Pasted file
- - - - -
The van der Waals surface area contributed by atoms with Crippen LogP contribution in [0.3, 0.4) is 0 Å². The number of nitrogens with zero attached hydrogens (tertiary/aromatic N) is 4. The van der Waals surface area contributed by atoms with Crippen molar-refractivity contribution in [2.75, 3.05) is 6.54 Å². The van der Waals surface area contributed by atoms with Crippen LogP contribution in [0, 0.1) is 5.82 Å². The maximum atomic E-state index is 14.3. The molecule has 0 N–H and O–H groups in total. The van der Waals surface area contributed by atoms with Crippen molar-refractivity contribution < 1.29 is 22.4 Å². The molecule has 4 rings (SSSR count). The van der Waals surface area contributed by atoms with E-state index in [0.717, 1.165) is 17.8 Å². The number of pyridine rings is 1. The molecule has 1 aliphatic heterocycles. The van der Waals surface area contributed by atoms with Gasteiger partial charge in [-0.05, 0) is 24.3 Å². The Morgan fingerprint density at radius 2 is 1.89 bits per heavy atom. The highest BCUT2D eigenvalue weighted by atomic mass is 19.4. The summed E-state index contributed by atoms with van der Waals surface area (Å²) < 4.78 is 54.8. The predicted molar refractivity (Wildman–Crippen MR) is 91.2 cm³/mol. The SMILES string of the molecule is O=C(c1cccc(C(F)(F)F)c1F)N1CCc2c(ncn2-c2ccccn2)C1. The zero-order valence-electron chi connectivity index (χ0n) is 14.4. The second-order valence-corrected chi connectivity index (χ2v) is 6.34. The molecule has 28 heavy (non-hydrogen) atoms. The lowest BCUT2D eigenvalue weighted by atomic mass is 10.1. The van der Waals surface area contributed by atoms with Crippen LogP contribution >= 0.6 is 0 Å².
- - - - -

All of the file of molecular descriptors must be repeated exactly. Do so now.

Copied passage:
The van der Waals surface area contributed by atoms with Crippen LogP contribution in [0.3, 0.4) is 0 Å². The number of nitrogens with zero attached hydrogens (tertiary/aromatic N) is 4. The van der Waals surface area contributed by atoms with Crippen molar-refractivity contribution in [2.75, 3.05) is 6.54 Å². The van der Waals surface area contributed by atoms with Crippen LogP contribution in [0, 0.1) is 5.82 Å². The maximum atomic E-state index is 14.3. The molecule has 0 N–H and O–H groups in total. The van der Waals surface area contributed by atoms with Crippen molar-refractivity contribution < 1.29 is 22.4 Å². The molecule has 4 rings (SSSR count). The van der Waals surface area contributed by atoms with E-state index in [0.717, 1.165) is 17.8 Å². The number of pyridine rings is 1. The molecule has 1 aliphatic heterocycles. The van der Waals surface area contributed by atoms with Gasteiger partial charge in [-0.05, 0) is 24.3 Å². The Morgan fingerprint density at radius 2 is 1.89 bits per heavy atom. The highest BCUT2D eigenvalue weighted by atomic mass is 19.4. The summed E-state index contributed by atoms with van der Waals surface area (Å²) < 4.78 is 54.8. The predicted molar refractivity (Wildman–Crippen MR) is 91.2 cm³/mol. The SMILES string of the molecule is O=C(c1cccc(C(F)(F)F)c1F)N1CCc2c(ncn2-c2ccccn2)C1. The zero-order valence-electron chi connectivity index (χ0n) is 14.4. The second-order valence-corrected chi connectivity index (χ2v) is 6.34. The molecule has 28 heavy (non-hydrogen) atoms. The lowest BCUT2D eigenvalue weighted by atomic mass is 10.1. The van der Waals surface area contributed by atoms with Crippen LogP contribution >= 0.6 is 0 Å².